Developers are either focused on totally different aspects of a web application. They are thinking about SEO optimization, about layout, about business logic, about bugs. He doesn’t know anything about what do you really want him to escape since he doesn’t know all the possible ways you can write a XSS attack vector. And this is completely fine.
Even if the report it has been written by an application security specialist, the target audience are developers. Code snippet and programming design patterns have to be used instead of theoretical security considerations (they still great for remediation introduction, just for awareness sake).
Testing only the static analysis bit (or just making a penetration test) it’s like testing car brakes without checking if the engine turns on.
Output for security tests won’t be in term of fix your code for injection or if you’re a java application then use this ESAPI class (if testing a .NET or Ruby project).
Fixes has to be as specific as possible and they must be written in the same programming language used by the application. Fill your report with third parties libraries suggestions, like OWASP ESAPI, and strongly encourage your development team to use opensource code that eventually it can be reviewed for security issues instead of closed third party libraries.
This security recommendation, can be an example for an application written in ruby programming language:
- put owasp-esapi-ruby gem into your Gemfile
... gem "owasp-esapi-ruby" ...
- make a bundle install
$ bundle install
- include Esapi::Sanitize module in your class
... include Esapi::Sanitize ...
To reduce false positive emissions, you must go hybrid
As said earlier in this post, static analysis even when using the most powerful commercial tool out there, doesn’t cover all the possible security check you can do over your code.
If you don’t actively stress some piece of code with tampered data you can’t say if it’s a good sanitization routine or if it’s a simply vulnerable piece of code.
Testing only the static analysis bits (or just making a penetration test) it’s like testing car brakes without checking if the engine turns on.
The following picture is a mindmap describing an hypothetical ecommerce checkout workflow.
Let’s see what both static and analysis tools will say about this.
The static analysis
Mmh the code here has poor quality. KPIs indicators say that cyclomatic complexity is too high and there are not a lot of comments around this piece of code. It may become an unmaintainable snippet if no documentation will be added as soon as possible. Oh, look… there is a possible SQL injection here, users can control variable cartID from the HTTP requests and it is used directly in a SELECT out there in payment_checkout() method. Is it also possible to make a Cross Site Scripting in the payment confirmation screen.
The penetration test
Here is HackerScan commercial tool. Your digital certificate doesn’t match the hostname, just move into the trash and spend some bucks to a valid one. It seems also your website is vulnerable to Cross Site Request Forgery; don’t be afraid, almost 90% of websites around there have the same problem. Look, if I tamper the cartID with a letter instead a number I’ll cause an unmanaged exception, can you please tell your developers about try and catch?
Go hybrid now and start fuzzing
Looks weird? You have to image the two tests like the two faces of the same coin. What about the Cross site scripting or the SQL Injection the static analysis is pretty sure it will happen but the penetration test didn’t report?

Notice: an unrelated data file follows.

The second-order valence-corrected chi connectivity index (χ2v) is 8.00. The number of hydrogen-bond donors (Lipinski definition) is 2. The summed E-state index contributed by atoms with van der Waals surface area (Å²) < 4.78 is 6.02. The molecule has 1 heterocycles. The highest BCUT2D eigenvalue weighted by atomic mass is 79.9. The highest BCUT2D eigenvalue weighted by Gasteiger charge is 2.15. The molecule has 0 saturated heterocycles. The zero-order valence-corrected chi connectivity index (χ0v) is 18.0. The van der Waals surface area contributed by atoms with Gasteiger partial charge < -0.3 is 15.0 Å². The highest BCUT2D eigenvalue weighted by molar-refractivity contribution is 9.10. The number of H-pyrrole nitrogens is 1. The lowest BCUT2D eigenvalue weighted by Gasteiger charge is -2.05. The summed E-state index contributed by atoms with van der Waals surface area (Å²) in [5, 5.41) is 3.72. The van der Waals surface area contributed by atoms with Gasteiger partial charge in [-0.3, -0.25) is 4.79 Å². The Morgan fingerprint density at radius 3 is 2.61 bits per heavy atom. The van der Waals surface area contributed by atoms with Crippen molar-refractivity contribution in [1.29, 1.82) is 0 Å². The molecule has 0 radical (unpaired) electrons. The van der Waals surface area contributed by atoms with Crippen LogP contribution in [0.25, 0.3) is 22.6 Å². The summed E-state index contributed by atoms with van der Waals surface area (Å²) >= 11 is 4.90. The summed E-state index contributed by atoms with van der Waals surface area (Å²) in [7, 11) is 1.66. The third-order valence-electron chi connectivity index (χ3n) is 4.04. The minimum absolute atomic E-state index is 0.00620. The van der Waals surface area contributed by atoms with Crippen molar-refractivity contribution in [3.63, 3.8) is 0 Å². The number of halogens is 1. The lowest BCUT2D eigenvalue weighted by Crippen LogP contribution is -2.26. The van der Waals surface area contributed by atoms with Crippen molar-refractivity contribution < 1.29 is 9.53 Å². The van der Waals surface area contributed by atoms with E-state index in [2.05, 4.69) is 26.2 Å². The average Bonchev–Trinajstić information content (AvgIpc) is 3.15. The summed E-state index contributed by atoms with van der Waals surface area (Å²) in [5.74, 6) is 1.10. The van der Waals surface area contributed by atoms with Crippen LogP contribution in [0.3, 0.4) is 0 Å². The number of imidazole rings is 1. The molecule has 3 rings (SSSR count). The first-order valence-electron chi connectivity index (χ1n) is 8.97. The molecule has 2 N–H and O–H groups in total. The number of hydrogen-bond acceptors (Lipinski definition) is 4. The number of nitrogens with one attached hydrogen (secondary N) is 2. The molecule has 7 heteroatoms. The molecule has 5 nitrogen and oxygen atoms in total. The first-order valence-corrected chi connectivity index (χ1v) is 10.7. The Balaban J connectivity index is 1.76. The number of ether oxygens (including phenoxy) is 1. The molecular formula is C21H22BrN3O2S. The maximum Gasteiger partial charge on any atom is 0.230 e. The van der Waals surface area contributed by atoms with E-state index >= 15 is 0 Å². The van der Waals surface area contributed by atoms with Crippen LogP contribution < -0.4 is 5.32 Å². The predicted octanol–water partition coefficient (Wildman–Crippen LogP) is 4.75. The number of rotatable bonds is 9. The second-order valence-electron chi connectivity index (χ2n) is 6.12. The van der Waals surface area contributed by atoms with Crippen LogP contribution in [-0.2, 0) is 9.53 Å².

In my experience, I’ll double check with another dynamic testing tool, if two tools weren’t able to exploit a suspected vulnerability then I make a further manual check and if also the manual check will fail, I’d mark this as false positive.
You may ask at this point, how can a tool that looks at the source code detect a false positive?
Well the tool itself can’t say nothing about the controls() routine that is here to make input sanitize. A clever approach is would be, save the controls() routine as a standalone piece of code and start stressing it with attack patterns looking how it behaves.
If code won’t affect in any way the attack patterns leaving the data content unmanaged then the data flow can be tainted, otherwise you have to mark this attack path as sane and you have to discard both the SQL injection and the cross site scripting you previously detected.
In order to have this kind of approach running, your tool must be able to either compile or launch the code you want to fuzz creating on the fly a testing source code like:
patterns = load_attack_patterns # load our knowledge base content patterns.each do |pattern| output = controls(pattern) tainted = output.tainted? end
Your home-brewed fuzzing framework must provide:
- a knowledge base of attack patterns
- a tainted? method that it has to be used if the the output is tainted or not
- some parsing facilities to understand parameters to be submitted to the suspected tainted method
Off by one
Application security is not buying the latest commercial tool and start telling developers they must patch their code.
It starts from a security awerness program about safe coding basics and it follows introducing threat modeling with your software architects in your web application early stages.
Application security is giving your developers safe coding guidelines with real world coding example, not only theory.
Then you can start using hybrid static analysis combining tools and your expertise to provide developers real value preparing a reports thay can understand. Use source code instead of pre formatted IT security remediation text.
Use opensource tools you can customize to fit best your needs instead of commercial tools. Opensource alternatives perform as good as their commercial counterpart
Pitfall street in Leeds picture is credit by Tim